For some reason, I crave Cathy’s approval. The more she doesn’t give it to me, the more she snorts, mocks me, and declares my life pathetic, the more I want her to see that I’m a rational, viable adult. I don’t know why. Sally and Irene both treat me like a regular mom, and I never feel like I’m performing for them. It’s only Cathy. She makes me tear my hair out and scream and yet, she’s the one I call when I need help. Because she’ll be brutally honest with me, which is what I need right now.

So she lounges on my bed, the bed that I shared not that long ago with her father. She types out my online dating profile. She’s making me better, she says. She takes my occasional hikes in the park and turns it into a love of nature, my one remaining loner cat into a caring pet owner. As much as she acts like she pities me, Cathy makes me sound like a kind, warm woman, capable of loving and being loved. Which I suppose I am.

“Come the weekend, you can usually find me relaxing with a cup of green tea at my local coffee shop. I like to support local stores when I can…”

Hearing her read my airbrushed life makes me uncomfortable. I sit at my dressing table and start organizing the atomizers. Not a one has any perfume left in it. They’re relics of my past. I can chart my whole life since marrying Herb by these bottles. The Chanel he bought me for our third anniversary, the Clinique Happy Cathy and Irene wrapped in old comic books for my 43rd birthday. Without these bottles to mark the events in my life, would my life cease to keep going, I wonder. Morbid thought.

Posted by: ohmypuddin | July 31, 2013

An Experiment

Here is an experiment. Enjoy.

“DTF? What does that mean?”

Cathy smirked at the laptop screen.
“It means ‘Down to Fuck.’ Are you, Mother? Down to fuck?”

Wincing, I turned to hide my face in the closet. A burning blush started at my neck and traveled up.

“Don’t be so crass, Cathy.”

“Mother, if you’re going to do online dating, you need to know the acronyms. Otherwise, you’ll be meeting a guy for what you think is a date, but is actually threesome.”

For the fourteenth time in three minutes, I regretted asking my daughter for help. I always regret asking her for help, but this time it seemed like a pretty good idea. I’ve never done this online dating and Cathy has. Since Herb died, I hadn’t thought about dating at all. I was too wrapped up in mourning him and thinking about him. But ever since I turned 60, I’ve been thinking it’d be nice to have someone in my life, to share things with.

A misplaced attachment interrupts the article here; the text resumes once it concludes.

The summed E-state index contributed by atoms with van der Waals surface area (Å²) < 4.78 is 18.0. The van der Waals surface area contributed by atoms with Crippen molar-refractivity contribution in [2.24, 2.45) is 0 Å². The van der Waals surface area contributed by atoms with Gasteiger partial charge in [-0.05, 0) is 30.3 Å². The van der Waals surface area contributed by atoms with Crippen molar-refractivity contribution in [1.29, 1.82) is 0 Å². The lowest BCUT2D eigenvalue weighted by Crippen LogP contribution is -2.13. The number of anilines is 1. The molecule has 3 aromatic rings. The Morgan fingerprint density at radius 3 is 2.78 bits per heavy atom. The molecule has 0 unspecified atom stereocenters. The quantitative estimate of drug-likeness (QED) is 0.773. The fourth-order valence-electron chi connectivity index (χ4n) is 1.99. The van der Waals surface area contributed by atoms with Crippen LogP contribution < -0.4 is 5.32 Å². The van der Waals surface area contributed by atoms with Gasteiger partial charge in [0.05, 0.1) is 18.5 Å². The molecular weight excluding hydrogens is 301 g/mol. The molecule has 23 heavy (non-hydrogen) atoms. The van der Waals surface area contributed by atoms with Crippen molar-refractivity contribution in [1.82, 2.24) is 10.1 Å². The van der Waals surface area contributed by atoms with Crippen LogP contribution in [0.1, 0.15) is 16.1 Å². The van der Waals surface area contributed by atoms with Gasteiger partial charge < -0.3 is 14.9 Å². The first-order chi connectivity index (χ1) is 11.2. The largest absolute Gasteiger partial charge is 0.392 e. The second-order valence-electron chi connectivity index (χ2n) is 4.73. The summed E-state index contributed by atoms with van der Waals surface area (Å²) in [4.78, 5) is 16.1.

When I called her yesterday, Cathy made me beg her for help, first laughing at me for wanting to date, then whining that she didn’t have enough time to come over and “make her mother sound like someone you’d want to take on a date.”

I know you’re supposed to love your children, but you don’t always have to like them.

Posted by: ohmypuddin | July 31, 2013

How do you begin? At the beginning

I woke up in the bottom of the well. No other place I’d rather be.

Billy knew already about the text messages. But did he know what they said?

“I’m 58, I’m not dead yet,” I said, slipping a tank top over my pink bra.

Molly saw two things when she opened her eyes: Leonard had come back, and he’d brought company.

“If you don’t put the dishes in the dishwasher, I will murder you with my hands.”

One minute, you’re going on a third date and sharing dessert. The next, you’re interviewing young women for a threesome.

The last thing I remember is a pair of eyes in the garage. Just floating there, looking at me.

I opened the door, and the Three Tenors were standing my closet, which had somehow turned into my high school gym.

Never again, I thought as I shoveled earth into the hole.

Of all the clothes I could have forgotten today, why did I forget my bra?